When your games ask something of you

I believe the number one reason why my video game habit so exploded two years ago and drew me away from tabletop gaming, in genuine conjunction with the pandino, was the sheer mental and emotional load of navigating this viral doom. It left nothing to spare for more cerebral experiences.

There are tertiary reasons, of course. Physically getting together with friends in a shared space is and was ill-advised at best. Playing board games online (which I did for a good while) kind of sucks. We also finally broke down and bought a Switch which, I mean, come on. But in the end there was nothing stopping me from finding some means of continuing my glut of tabletop RPGs and board games, except my own lack of mental bandwidth.

This fatigue did not only affect my gaming life but many other facets as well. I had to stop reading more challenging theology. I had to step away from the news cycle entirely. Interpersonal relationships became harder to maintain, not only because of the threat of disease but because of the weight of the situation on my own emotional state (I’d already begun a significant foray into my mental health and well-being months before).

So when presented with the option of digging into, say, a weighty board game like Taverns of Tiefenthal requiring meticulous decision-making and rules retention or the familiar comforts of The Lord of the Rings Online…it’s not hard for me to understand why I’ve been going with the latter consistently.

LOTRO is the ultimate comfort game for me because it’s set in such a pleasant world and because I’ve logged enough hours to play it in my sleep. Life sims, Mario, et al, are also on the menu of games with a moderate mental load. Shmups make for an interesting case as their demands are quite high but, given the right game, time of day, and skill level, it can make its way into a more calm and meditative experience. However, even an extended sojourn into the cute worlds of cozy gaming, like Animal Crossing, are not altogether on the rails.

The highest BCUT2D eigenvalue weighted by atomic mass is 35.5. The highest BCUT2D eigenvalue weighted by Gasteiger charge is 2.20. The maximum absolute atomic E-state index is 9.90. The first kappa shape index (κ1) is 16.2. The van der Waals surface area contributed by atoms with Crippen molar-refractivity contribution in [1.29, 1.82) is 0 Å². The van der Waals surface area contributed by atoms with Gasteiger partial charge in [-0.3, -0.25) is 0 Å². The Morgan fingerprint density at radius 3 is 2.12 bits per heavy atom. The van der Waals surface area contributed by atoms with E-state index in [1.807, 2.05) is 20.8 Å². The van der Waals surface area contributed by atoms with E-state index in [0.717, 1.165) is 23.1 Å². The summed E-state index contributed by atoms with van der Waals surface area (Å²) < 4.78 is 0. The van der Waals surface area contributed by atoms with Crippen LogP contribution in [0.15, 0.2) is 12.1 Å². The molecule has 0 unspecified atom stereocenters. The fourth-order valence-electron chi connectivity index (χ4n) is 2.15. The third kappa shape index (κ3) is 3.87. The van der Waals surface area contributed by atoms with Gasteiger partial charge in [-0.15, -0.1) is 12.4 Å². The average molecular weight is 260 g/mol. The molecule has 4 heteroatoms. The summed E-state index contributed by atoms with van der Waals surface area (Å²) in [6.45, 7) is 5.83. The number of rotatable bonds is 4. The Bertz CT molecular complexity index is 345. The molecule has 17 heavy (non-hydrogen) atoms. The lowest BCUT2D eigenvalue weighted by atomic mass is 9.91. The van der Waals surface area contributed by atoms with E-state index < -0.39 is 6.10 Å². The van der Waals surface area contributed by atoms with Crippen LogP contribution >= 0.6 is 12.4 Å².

Games are never passive experiences.

My gripes with current AAA titles and their own flirtations with the cutscenes-as-games motif aside, games (tabletop or otherwise) always ask something of us. And the experience remains incomplete until we give in to that demand.

I want to return to Animal Crossing as our primary offender. For hanging around on an island with adorable animal friends seems like a very comfortable proposition. And that’s how I’ve engaged with the game for the last year: if I want to do something, I do it; if I don’t, I don’t. If the game prompts me I’ll go along, but mostly I just want to see my cute island pals and then log off. The candy coated shell, however, belies a game that’s truly a sandbox. It asks for input. And unless one engages the conceit, that this is truly your chance to live your best island life, there really isn’t much on offer.

So when I took the time to answer the demand of the game, that being “What would you actually do if you had a whole island to yourself and all your necessities were met?” I found it that much more engaging. It’s also a great deal more work! Sifting through thousands of accrued items, considering which accompanies which and for what purpose and on what part of the island and so on, is a bit much. Thankfully the Happy Home expansion narrows the decorative choices for you, providing much-needed design practice and a fun mini-game.

Shmups demand my time and attention. I’ve often wished, and even believed, that if I reached some threshold of raw skill then I could begin taking down STGs in rapid succession. But that isn’t how it works. These games must be learned and (in extreme examples) almost memorized. Sitting with a shmup, learning what it wants you to do and how it wants you to do it, is the demand. Until one pays attention, regardless of skill level, one ends up smashing ones head against the monitor in frustration.

LOTRO asks little of me save the suspension of disbelief. But that is for another post.

I believe I have often wished for games to carry me along. Tabletop games don’t offer so much as the possibility of such a lazy river experience; you have to run them yourself or there is simply no game. Perhaps being raised in an era of video gaming that was almost all exertive, where each game had its own inertia, its own immediacy (as progeny of the arcade era), left me with the belief that the game would simply carry me along and all I had to do was push buttons as best I could. I recall having a hard time with JRPGs (and still do) for this very reason.

But now it occurs to me that even the most passive game still asks something of me. Not unlike visual art or design or a novel, the experience is best met with an openness to what the creator asks us of us; its an act of submitting one’s will. If the work is done well, and we do our part, then the experience is sublime. It just takes a little practice.

The perfect example of tabletop versus video gaming.

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